Why drive a Series III Land Rover?
The Land Rover Series III started production in 1971 by which time it's predecessors the Series I and Series II / IIA had reached production of around 750,000 vehicles, since the introduction of the Series I prototype in 1947. Over the years the design had acquired a few bulges, the engine had grown to 2,25 litres, and there had been some attempt at interior trim to resemble standard saloon cars; but the basic idea of a box-steel chassis available in two wheelbase sizes, with a diesel or petrol engine, 4 speed gearbox, transfer-gearbox with high and low ratio and a neutral PTO gear, transmission brake and heavy duty transmission chain and axles had not changed. In the years which followed the Stage One, and later the Defender acquired larger more powerful engines, so that the Land Rover of today is designed to compete with the growing Japanese-supplied 4x4 market.

The Land-Rover is one of the few vehicles which is built as a combination steel chassis and aluminium body. Some body parts are steel. This vehicle can be dismantled using simple tools and all parts can be replaced with either genuine spares, aftermarket spares, or more usually, spares from donor-vehicles.

Most cars reach an age where expensive repairs are necessary to keep them on the road - the Land Rover goes one step further - having replaced or rebuilt the engine, gearbox or transmission after maybe 15 years daily use, the general mechanical condition of the vehicle remains so good that it is still worth investing in repairs to the other components which now begin to fail. Land Rover electrics, made mostly by Lucas, are famous for their erratic behaviour, though we often forget that the reason why such components on other vehicles are so "reliable" is that the other vehicles have been scrapped years before the windscreen-wiper motor wear out.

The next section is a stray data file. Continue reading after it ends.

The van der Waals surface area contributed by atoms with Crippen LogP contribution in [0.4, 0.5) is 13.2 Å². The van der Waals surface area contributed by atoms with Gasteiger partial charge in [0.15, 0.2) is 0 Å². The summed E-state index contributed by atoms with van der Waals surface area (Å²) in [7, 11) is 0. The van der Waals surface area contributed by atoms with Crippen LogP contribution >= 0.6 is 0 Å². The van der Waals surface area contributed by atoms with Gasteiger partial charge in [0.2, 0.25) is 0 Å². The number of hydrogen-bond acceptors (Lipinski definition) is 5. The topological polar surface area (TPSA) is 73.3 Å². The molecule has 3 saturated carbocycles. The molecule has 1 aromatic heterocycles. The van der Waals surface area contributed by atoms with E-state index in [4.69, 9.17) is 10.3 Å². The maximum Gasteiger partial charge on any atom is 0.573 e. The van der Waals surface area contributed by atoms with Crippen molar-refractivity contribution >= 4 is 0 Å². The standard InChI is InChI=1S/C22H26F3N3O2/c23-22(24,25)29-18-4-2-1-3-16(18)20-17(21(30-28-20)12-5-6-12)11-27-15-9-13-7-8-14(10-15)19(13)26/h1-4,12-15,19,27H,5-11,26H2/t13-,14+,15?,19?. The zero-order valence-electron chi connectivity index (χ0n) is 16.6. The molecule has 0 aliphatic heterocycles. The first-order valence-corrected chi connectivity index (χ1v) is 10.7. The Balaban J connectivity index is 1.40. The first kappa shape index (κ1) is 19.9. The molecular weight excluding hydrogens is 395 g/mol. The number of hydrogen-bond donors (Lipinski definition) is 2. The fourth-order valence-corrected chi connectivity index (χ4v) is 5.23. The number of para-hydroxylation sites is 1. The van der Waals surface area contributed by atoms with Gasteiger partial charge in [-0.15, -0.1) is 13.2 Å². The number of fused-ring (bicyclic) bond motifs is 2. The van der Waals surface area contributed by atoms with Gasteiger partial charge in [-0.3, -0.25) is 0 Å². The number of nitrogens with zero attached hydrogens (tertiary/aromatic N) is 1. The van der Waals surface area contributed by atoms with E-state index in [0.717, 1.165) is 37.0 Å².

The Land-Rover Series III is a good daily driver in both hot and cold climates - but it is not, and never will be a saloon-car. Forget airconditioning, CD players and sound insulation - there is alas a price to pay for this vehicles longevity. Likewise forget quick acceleration and life in the outside lane of the highway - if you are looking for a nippy, comfortable and economic saloon then the Land Rover is not for you!